Saturday, August 27, 2011

Baroque Poet’s Cardigan


Are you a middle-aged librarian with a wardrobe full of age-inappropriate dresses from Forever 21 and super-long arms?  Or maybe you’re looking for just the layering piece to go with your high-necked Oscar Wilde ruffle blouse and colonial jodhpurs?  Either way, this is the sweater for you! 


I have long harbored the dream of doing a sweater from the sheep on down, and short of raising a sheep myself and learning to shear him (my friend Debbie did all that dirty work for me, and gave me this beautiful fleece) I have done it.  I made this sweater myself, in every way possible.

There was a lot of spinning;  the fleece never seemed to get any smaller, but I was getting a lot of yarn out of it.  Looking at the not-diminishing pile of fleece, Dean said, “Why does the world even need more than just the one sheep?”  Eventually, I started knitting--without knowing where I was really headed—a pattern I made up as I went, beginning with measuring myself and working a top-down cardigan with no front increases.  I originally knit the sleeves with a ruffled cuff and right away knew that was wrong, so I unraveled that and then finished the body of the sweater with no clear idea in mind about the edging.  But it had to be something good, something more than just ribbing or seed stitch.  It had to be something befitting all the hours Cody, Debbie, and I had put into the project.  Oh yeah, I love crochet!  That’s it!


I settled on an edging from this book, and crocheted it in rounds all the way around the sweater body, centering one of the points at the back neck and figuring out the front corners on the fly.   Then I did the cuffs too, knowing it would make them ridiculously long and not being one bit sorry.   I love love LOVE how it turned out!  This sweater is dressy and romantic.  It is more than just a cardigan. 


After it was all done and the ends were sewn in, I knew it needed blocking, and I was scared to death to put it in the water—Cody’s Lambswool wants to stick to itself so bad—but it survived a quick dunk in room temp water before laying flat to dry.  Blocking is key, people, don’t skimp on the blocking.  It’s the difference between handmade and homemade.  


Makes me want to go off and write a bunch of poetry or something. 


  1. What a great sweater! You nailed it with the crochet edging.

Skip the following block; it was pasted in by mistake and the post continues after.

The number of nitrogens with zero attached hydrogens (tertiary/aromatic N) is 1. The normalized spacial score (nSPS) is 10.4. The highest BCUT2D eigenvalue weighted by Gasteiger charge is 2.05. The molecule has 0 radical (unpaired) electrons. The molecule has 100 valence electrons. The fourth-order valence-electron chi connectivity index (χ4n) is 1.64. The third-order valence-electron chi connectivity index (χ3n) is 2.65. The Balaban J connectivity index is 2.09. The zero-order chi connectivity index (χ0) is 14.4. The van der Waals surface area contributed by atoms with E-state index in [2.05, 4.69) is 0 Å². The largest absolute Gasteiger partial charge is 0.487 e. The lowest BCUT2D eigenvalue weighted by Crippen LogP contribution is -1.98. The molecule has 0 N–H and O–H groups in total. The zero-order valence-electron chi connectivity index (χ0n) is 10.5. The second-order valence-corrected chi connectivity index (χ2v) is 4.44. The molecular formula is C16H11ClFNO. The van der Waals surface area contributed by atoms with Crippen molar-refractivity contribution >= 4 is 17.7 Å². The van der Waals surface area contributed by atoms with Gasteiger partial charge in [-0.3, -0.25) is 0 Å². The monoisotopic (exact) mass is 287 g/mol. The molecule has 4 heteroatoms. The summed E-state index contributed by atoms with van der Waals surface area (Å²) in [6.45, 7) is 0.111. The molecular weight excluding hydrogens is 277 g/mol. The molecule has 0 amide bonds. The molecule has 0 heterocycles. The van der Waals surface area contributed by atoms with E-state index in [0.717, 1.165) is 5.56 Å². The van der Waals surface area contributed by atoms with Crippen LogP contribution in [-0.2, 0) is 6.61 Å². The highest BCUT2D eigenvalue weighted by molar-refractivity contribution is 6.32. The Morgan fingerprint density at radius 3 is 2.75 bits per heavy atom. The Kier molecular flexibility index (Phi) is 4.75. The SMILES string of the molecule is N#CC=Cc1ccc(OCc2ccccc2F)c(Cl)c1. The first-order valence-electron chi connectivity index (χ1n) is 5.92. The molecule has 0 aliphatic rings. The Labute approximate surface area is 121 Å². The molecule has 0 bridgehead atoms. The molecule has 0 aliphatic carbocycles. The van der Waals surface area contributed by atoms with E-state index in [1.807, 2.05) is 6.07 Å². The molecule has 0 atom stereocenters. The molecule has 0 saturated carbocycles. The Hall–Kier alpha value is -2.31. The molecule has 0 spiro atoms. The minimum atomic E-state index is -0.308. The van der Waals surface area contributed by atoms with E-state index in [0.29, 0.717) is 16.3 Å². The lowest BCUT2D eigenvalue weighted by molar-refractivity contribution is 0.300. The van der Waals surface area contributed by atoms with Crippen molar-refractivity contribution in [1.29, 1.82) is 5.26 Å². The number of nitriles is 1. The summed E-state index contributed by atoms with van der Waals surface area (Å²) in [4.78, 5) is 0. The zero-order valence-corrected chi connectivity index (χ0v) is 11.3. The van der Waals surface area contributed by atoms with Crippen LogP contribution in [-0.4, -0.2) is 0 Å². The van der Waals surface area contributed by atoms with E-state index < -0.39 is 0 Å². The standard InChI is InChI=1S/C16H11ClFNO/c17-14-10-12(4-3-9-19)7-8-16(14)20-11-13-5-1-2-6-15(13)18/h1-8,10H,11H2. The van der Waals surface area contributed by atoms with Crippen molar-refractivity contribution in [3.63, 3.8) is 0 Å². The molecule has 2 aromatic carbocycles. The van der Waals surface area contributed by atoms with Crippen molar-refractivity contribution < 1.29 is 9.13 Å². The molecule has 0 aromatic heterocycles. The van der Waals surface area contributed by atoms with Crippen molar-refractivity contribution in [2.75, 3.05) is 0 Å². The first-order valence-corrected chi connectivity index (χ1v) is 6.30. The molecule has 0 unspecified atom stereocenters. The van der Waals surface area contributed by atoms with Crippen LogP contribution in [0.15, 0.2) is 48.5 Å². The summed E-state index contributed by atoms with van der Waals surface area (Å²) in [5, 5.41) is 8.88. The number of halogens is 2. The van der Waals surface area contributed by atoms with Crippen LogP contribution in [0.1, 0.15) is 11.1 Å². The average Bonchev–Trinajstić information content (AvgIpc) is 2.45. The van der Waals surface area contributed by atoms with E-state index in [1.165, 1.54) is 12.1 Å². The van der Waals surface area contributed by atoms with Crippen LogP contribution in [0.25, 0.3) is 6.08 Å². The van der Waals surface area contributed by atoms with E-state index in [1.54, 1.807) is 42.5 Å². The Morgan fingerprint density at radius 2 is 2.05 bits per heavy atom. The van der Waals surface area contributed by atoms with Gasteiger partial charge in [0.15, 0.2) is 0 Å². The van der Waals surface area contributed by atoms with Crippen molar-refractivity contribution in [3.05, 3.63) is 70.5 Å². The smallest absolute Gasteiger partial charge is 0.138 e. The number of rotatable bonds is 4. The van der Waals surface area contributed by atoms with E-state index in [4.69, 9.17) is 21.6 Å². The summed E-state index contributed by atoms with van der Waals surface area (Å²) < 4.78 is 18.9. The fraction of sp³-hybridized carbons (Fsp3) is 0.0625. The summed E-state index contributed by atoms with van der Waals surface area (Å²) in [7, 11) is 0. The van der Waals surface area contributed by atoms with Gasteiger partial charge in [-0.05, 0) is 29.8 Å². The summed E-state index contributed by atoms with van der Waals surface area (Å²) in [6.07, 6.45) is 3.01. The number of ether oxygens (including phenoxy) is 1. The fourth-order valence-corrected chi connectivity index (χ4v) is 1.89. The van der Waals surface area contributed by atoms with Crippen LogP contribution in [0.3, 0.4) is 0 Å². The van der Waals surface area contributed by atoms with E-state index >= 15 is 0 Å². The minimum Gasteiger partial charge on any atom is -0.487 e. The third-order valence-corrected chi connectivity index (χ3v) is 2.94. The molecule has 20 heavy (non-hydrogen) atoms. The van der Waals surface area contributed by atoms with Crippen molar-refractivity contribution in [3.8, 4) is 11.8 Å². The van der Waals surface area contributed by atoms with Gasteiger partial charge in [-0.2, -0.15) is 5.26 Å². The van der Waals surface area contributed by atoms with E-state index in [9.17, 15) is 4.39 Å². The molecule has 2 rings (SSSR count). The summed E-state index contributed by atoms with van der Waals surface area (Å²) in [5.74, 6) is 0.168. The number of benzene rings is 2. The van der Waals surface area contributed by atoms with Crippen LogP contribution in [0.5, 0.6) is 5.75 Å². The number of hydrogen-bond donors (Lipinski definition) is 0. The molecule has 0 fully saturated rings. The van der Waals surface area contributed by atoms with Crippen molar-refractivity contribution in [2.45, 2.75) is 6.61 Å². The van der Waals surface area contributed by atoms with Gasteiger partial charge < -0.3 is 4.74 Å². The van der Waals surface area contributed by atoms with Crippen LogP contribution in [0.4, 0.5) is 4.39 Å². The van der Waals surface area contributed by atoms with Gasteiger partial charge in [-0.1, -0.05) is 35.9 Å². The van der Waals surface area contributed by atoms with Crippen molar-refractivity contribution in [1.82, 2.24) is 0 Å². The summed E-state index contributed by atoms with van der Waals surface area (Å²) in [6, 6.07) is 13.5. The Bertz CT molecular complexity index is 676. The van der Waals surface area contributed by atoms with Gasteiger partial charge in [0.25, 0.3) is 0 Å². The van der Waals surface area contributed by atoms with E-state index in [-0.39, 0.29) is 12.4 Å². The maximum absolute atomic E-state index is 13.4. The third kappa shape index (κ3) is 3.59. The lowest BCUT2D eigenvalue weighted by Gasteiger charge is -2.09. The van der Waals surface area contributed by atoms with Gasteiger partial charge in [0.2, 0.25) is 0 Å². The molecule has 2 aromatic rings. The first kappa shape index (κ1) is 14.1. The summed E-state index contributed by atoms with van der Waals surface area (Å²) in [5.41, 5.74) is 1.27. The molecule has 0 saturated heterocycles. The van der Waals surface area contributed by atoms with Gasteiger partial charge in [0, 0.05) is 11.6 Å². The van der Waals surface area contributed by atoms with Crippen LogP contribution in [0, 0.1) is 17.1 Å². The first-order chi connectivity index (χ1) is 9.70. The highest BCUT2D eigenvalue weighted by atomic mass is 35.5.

2. So very beautiful! It suits you very well too as does the very lovely dress you are wearing it with - pretty colours. (I would love to have them both in my wardrobe) The crochet edging is fantastic and I like the idea of using them together to get just the right effect.

    The yarn looks soft and cosy and kind of pliant. Am wondering about something though, and wool scares me because of this; if it doesn't like just a damping for blocking how will it take to being washed? There are so many horror stories about knitting being ruined that I am just put off from making a garment for myself. I mean how do you dry something flat and 'shape while wet' I don't have anywhere to put something so big and heavy! Can wool be spun dry to get rid of excess moisture, and if not how to you get rid off all the water after it has been washed? (Wringing something breaks the fibres). I don't use wool for blankets either because the after care is just mind boggling! Anyway some thoughts on why wool, while being a thing of greatness still alarms me as I am clueless on how to care for it; despite trying to find out I have no satisfactory answers so I remain scared of wool.

  3. Oh, very, very bohemian and gorgeous.
    Perfect for autumnal evenings and cool days.
    I love a long sleeve- nice to cosy into.

  4. Thank you all so much! This sweater turned out better than I hoped it would. Yay me!

    My dear Anonymous, you leave such lovely comments, but I don't know how to answer you, 'cos you are a "no-reply" blogger--I can't even visit your blog to tell you hey since you're all incognito. (Hey, you're not my mom, are you? I'm kidding, I can totally tell when my mom comments anonymously...)

    So, the short answer is that, apart from a super-gentle hand wash--I mean literally a long soak in tepid water with no agitation whatsoever and then the kindest of gentle baby's bath rinses, I will probably not be able to wash this sweater. So I guess I'll just be careful not to slop on it or sweat in it, and I'll give it a once-yearly careful do.

    In general, wool doesn't mind a little abuse--this particular fiber is just very ready to felt. Honestly, what I usually do with a wool garment is to zip it into a pillowcase and wash it gently in the machine in cold water (yes, this has occasionally resulted in disaster, but it's usually okay) and then let it spin and hang to dry over the shower curtain bar in the bathroom. If it's a new garment I just made and I'm still feeling all precious about it, I hand wash it in the sink, swishing it around in the sink, then rinse and roll it up in a towel to wring out most of the water. Then I just lay it out on the floor, arranging it so it's the right shape and size, and then tell the animals to stay away from it.

    If all that fails, there's always "superwash" yarn, which you can, you know, wash. In the machine. Don't give up on wool!

    Thanks for your question--I hope this helps. :)

  5. Absolutely amazing and beautiful! Pure poetry!

  6. Absolutely gorgeous! And how wonderful that every time you wear this it will be knowing all the work and effort that has gone into it - it just makes it even more beautiful!

  7. I really appreciate your professional approach. These are pieces of very useful information that will be of great use for me in future.